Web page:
“Vans would park close to the old town centre bus stop and that’s where I would go as a child. I was a young boy but it was common to sell vegetables and help my parents this way. We took turns doing chores like washing dishes and fetching water from shallow wells,” he shares.
Back then the township had recreational facilities like welfare halls and produced footballers like Stanley Phiri, who played for Schoolboy International, and Elphas Malunga, who was a goalkeeper for Lusaka Tigers under the then National Football League.
Mr Liche also tells me that in his youthful days, schools like Kamwala Secondary School offered all kinds of sports. Kamwala was by then called Prince Phillip and offered sports such as rugby, squash and football.
Little by little Mr Liche witnessed the township change. Eventually residents were connected to the national power grid and roads were built in the area.
In the same vicinity as the Chawama Youth Project office is the Chawama Community School.
There I am introduced to the school administrator, Kelvin Munengo, who was born in 1960 at the then European Hospital, Northern Rhodesia, and today teaches at the very place where he began his schooling.
Mr Munengo tells me his father worked as a cook for a white man who resided close to what is today the official residence of the Zambian President, State House. Because his father was a polygamist, Mr Munengo’s mother was sent to Robert’s Compound (Chawama) while his father’s second wife remained with him.
“My mother came to stay here in Chawama, which by then was called Robert’s Compound and I started school in 1969 here at Chawama Primary School,” he says.
Back then, he says, there was a headmaster called Mr Chalabesa who owned a Fiat car and who Mr Munengo says was a very good and learned man.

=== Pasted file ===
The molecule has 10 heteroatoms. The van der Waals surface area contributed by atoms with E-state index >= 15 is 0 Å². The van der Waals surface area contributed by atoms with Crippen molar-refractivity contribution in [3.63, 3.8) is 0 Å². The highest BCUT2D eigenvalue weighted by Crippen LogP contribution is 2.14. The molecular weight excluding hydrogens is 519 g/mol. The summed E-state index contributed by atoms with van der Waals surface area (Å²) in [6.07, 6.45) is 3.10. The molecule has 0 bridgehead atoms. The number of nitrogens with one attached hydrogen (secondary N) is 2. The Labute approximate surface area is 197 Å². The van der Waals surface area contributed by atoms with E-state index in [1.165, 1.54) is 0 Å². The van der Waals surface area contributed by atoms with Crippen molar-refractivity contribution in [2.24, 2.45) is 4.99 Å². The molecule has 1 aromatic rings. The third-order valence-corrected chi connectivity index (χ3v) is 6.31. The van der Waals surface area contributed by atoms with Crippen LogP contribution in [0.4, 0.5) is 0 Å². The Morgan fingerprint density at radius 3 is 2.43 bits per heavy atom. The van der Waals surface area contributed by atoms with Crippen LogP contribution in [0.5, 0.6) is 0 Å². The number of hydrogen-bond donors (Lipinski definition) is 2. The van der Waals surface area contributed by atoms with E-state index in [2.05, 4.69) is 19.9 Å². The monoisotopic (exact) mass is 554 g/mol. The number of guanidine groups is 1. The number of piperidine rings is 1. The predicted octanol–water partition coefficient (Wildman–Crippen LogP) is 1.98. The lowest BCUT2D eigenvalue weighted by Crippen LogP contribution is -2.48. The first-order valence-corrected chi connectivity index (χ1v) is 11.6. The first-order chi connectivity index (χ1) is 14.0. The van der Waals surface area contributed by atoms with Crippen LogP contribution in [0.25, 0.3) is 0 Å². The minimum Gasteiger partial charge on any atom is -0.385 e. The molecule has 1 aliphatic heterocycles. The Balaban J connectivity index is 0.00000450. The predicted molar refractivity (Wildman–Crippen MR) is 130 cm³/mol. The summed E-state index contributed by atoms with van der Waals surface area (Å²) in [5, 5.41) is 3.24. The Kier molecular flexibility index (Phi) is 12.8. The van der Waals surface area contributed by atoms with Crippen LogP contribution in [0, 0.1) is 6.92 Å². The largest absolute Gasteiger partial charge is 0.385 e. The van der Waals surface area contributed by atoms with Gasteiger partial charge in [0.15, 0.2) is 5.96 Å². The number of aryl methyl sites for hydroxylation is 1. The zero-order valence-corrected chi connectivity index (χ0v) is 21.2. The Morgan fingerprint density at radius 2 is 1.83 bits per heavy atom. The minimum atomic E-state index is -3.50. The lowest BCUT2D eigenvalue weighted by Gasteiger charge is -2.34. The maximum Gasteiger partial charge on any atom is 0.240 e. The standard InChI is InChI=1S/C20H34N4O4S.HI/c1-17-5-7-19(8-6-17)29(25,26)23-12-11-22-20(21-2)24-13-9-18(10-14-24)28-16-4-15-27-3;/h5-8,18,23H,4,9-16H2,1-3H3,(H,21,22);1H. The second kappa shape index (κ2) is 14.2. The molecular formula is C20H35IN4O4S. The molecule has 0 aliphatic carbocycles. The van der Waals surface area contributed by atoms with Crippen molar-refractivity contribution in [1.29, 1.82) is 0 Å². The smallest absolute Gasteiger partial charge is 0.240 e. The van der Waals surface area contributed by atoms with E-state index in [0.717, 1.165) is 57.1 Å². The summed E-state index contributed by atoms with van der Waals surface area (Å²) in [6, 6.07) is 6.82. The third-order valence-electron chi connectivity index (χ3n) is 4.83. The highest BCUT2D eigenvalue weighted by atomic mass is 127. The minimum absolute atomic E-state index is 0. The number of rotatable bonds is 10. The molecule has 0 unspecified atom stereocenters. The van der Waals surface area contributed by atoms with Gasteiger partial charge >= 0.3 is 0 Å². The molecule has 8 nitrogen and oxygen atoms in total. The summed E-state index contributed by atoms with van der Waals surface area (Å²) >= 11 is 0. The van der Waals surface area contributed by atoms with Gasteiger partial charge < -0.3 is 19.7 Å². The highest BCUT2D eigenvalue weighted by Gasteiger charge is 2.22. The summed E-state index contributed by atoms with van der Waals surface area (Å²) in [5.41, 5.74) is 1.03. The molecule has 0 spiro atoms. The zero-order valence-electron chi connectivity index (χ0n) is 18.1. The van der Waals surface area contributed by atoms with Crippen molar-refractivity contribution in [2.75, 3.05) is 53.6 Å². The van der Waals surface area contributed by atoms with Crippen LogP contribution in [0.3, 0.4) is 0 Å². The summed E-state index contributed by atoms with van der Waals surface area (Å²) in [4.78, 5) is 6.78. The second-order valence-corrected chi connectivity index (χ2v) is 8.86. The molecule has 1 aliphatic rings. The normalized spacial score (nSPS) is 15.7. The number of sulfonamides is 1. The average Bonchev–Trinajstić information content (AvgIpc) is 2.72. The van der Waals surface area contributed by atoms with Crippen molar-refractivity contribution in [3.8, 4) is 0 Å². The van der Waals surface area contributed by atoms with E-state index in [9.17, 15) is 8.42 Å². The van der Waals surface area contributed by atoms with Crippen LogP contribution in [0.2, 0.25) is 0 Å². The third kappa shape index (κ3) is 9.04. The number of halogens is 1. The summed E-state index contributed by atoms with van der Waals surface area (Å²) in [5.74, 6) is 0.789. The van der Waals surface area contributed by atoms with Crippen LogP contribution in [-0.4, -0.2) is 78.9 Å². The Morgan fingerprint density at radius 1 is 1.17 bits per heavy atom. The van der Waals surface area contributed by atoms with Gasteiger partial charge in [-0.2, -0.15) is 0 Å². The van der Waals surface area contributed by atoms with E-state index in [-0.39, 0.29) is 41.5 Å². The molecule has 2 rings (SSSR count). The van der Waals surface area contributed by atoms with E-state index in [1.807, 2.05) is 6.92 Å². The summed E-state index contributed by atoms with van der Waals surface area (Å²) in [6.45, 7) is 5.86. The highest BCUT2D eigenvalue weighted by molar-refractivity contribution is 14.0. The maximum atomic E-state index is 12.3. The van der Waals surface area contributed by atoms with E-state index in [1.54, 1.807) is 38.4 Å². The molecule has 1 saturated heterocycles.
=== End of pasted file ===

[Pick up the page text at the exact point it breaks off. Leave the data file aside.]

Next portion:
He remembers that as a child he would be given five ngwee for school break by his mother which he would use to buy milk for three ngwee and buns for two ngwee.
“I remember my mother would give me 20 ngwee to go and buy bread for 13 ngwee, and milk for seven ngwee, so the 20 ngwee was enough for our breakfast. My mother used to drink a bit. Sometimes she would ask me to go and buy her ‘Chibuku’ from a place called Chakanga tavern,” he recalls.
While living with his brother who was working for the Office of the President, he began teaching as an untrained teacher at Kizito primary School in Matero and later taught briefly at Chawama primary School.
At some point he also tried to enrol in college but was unsuccessful and left teaching. He then joined the American Embassy instead as a security officer where he worked until 1997.
In 1997, General Benjamin Mibenge, once Commander of the combined Zambia Defence Force comprising the Zambia Army, Zambia Air Force and Zambia National Service, approached Mr Munengo and informed him that he had developed a programme for orphans and vulnerable children (OVCs).
By then there were no community schools in Chawama. That’s how he sold the idea to start it as an NGO. He had a number of them which he called Aid Orphan Child of Zambia,” he shares.
The school still stands today and continues to educate OVCs in Chawama and contributes to the well-being of the community.
Justin Somi is the executive director of the Chawama Youth Project that started in 2001 and became fully functional in 2004.
He and other friends at the time identified that there was no skills training centre for the youth in Chawama, so they approached the Lusaka City Council (LCC) who offered them premises in Chawama from where to run the projects.
They approached churches and different organisations which encouraged them to start the project.